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Title: Self-perceived food intolerances are common and associated with clinical severity in childhood irritable bowel syndrome

Author
item CHUMPITAZI, BRUNO - Texas Children'S Hospital
item WEIDLER, ERICA - Children'S Nutrition Research Center (CNRC)
item LU, DIANA - Baylor College Of Medicine
item TSAI, CYNTHIA - Baylor College Of Medicine
item SHULMAN, ROBERT - Children'S Nutrition Research Center (CNRC)

Submitted to: Journal of the Academy of Nutrition and Dietetics
Publication Type: Peer Reviewed Journal
Publication Acceptance Date: 4/26/2016
Publication Date: 6/15/2016
Citation: Chumpitazi, B.P., Weidler, E.M., Lu, D.Y., Tsai, C.M., Shulman, R.J. 2016. Self-perceived food intolerances are common and associated with clinical severity in childhood irritable bowel syndrome. Journal of the Academy of Nutrition and Dietetics. 116:1458-1464.

Interpretive Summary: Up to 20% of school age children experience belly pain on a regular basis. The cause of the pain is not clear in many cases. However, studies done in adults suggest that foods often incite the pain. Adults are able to identify specific foods that cause belly pain. The goal of our study was to determine if this was true for children. Using questionnaires and diaries we found that up to 60% of healthy children identified at least one food that caused belly pain. In children who had belly pain on a regular basis, up to 93% identified at least one food. The greater the number of foods identified, the worse was the child's quality of life.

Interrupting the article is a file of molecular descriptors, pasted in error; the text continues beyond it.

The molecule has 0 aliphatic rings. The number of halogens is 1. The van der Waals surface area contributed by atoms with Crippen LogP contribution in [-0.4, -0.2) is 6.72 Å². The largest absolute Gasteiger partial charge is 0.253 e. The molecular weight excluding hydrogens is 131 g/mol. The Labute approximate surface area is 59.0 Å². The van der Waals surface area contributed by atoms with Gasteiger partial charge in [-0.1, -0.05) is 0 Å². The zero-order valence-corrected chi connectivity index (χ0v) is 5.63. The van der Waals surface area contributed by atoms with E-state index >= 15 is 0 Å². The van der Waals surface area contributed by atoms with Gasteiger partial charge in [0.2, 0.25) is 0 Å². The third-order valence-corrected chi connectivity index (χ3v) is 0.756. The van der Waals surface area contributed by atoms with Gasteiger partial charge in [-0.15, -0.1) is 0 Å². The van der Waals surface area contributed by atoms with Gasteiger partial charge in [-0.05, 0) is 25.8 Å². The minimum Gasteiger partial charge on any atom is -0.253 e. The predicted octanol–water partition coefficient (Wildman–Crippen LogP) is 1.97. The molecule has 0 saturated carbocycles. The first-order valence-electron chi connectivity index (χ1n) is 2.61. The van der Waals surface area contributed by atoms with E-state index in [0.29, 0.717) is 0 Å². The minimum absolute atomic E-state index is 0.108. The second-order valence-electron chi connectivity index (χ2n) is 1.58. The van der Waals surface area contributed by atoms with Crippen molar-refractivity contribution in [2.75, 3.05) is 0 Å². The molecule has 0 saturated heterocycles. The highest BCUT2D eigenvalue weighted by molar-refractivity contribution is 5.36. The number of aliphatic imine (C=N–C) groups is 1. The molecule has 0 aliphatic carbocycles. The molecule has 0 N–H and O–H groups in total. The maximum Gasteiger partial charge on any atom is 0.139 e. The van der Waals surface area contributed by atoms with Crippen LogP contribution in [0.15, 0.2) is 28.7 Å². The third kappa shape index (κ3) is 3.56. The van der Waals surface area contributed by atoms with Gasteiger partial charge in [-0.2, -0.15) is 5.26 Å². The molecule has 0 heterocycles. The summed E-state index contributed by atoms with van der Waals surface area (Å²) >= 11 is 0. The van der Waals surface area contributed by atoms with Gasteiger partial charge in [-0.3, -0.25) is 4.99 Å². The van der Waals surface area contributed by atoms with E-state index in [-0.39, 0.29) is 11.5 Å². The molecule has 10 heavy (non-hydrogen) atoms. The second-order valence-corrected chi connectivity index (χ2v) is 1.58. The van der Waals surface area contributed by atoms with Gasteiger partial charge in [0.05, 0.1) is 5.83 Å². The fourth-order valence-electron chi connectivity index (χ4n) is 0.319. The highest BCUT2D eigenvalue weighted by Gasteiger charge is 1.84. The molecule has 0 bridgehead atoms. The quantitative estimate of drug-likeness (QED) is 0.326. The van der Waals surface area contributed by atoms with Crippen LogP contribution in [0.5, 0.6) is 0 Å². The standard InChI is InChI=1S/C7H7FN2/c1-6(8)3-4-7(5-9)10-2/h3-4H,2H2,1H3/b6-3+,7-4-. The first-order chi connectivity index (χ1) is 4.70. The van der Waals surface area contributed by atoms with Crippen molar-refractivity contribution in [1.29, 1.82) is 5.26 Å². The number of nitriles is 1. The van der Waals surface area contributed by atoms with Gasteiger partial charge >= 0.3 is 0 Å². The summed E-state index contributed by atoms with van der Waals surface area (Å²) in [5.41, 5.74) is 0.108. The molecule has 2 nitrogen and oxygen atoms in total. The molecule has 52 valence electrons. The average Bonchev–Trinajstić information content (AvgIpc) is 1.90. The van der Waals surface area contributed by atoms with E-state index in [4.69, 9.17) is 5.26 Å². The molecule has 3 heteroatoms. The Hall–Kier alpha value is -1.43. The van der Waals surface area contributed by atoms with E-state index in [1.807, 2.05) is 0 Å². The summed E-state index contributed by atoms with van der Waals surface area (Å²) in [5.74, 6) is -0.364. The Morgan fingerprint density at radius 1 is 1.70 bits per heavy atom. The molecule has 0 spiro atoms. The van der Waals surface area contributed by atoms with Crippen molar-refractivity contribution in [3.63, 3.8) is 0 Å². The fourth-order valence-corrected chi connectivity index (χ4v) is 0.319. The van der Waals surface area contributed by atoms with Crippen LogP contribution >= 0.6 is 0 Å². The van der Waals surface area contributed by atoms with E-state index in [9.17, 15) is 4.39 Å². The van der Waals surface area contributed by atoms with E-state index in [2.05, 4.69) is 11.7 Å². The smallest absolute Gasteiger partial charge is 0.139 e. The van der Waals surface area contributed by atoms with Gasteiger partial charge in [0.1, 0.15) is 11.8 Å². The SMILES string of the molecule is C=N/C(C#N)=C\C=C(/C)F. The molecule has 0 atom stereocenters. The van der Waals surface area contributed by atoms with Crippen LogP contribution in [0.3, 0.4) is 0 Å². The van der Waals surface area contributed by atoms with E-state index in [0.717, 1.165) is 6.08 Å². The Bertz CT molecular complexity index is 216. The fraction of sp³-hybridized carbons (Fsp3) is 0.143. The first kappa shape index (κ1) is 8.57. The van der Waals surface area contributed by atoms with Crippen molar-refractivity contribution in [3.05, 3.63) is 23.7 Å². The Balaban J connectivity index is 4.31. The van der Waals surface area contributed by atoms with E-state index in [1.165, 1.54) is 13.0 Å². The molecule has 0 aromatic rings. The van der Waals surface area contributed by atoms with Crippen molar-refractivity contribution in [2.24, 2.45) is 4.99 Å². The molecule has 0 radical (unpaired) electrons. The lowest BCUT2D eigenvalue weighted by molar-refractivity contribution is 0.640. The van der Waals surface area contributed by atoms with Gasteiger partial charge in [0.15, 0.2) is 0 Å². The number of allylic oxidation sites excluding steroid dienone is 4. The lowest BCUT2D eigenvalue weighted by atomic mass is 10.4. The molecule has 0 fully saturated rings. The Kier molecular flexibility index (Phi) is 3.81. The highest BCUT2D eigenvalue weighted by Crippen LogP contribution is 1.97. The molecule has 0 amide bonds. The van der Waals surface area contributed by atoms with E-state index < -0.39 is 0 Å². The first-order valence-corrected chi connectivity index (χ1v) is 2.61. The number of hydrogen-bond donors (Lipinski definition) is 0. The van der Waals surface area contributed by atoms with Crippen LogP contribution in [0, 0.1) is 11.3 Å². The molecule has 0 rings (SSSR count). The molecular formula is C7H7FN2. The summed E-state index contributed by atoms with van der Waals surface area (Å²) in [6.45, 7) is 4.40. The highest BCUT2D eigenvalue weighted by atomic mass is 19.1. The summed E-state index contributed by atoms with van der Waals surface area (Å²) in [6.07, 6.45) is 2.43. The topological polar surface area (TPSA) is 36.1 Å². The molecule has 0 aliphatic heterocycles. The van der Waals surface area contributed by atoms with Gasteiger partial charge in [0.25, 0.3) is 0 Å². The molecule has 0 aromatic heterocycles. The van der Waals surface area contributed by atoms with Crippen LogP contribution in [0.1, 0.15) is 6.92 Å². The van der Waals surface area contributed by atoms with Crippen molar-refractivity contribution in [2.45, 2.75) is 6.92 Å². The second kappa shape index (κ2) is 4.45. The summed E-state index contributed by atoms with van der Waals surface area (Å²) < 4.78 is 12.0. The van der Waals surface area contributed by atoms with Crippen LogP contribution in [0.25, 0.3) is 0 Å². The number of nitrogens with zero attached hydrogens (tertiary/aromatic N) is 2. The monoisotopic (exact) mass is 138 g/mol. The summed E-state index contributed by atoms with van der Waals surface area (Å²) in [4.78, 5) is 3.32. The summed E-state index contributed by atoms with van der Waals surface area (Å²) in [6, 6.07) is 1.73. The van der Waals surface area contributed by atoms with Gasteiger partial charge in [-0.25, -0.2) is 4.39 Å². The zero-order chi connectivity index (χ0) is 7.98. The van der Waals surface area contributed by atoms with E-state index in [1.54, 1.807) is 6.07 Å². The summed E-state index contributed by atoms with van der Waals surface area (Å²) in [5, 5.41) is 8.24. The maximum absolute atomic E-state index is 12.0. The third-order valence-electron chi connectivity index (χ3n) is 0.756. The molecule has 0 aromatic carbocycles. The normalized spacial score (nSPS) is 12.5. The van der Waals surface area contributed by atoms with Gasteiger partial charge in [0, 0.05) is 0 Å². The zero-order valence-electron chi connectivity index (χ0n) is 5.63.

Technical Abstract: Adults with irritable bowel syndrome (IBS) frequently identify foods as exacerbating their gastrointestinal symptoms. In children with IBS, the prevalence of perceived food intolerances and their impact are unknown. Our aim was to determine the prevalence of self-perceived food intolerances and the relationship of these intolerances to abdominal pain, psychosocial distress, and quality of life in children with IBS. We conducted a cross-sectional study. Questionnaire and prospective diary data were collected from 2008 to 2014 by trained research coordinators. Perceived food intolerances and avoided foods were captured using the Childhood Food and Symptom Association Questionnaire. IBS severity was assessed by a >=7-day pain diary and validated psychosocial questionnaires assessing quality of life, somatization, functional disability, depression, and anxiety. A greater proportion of children with IBS (143 of 154 [92.9%]) vs healthy children (20 of 32 [62.5%]) identified at least one self-perceived food intolerance X2=22.5; P<0.001). Children with IBS identified a greater number (median=4 [25% to 75% quartile=2 to 6]) of perceived symptom-inducing foods than healthy children (median=2 [25% to 75% quartile=0 to 4]; X2=28.6; P<0.001). Children with IBS avoided more foods (median=2 [25% to 75% quartile=1 to 4]) than healthy children (median=0 [25% to 75% quartile=0 to 2.75]; X2=20.8; P<0.001). The number of self-perceived food intolerances was weakly associated (r value range= -0.17 to 0.21) with pain frequency, pain severity, somatization, anxiety, functional disability, and decreased quality of life. Children with IBS have a high prevalence of self-perceived food intolerances. The number of these intolerances is weakly associated with measures of IBS severity.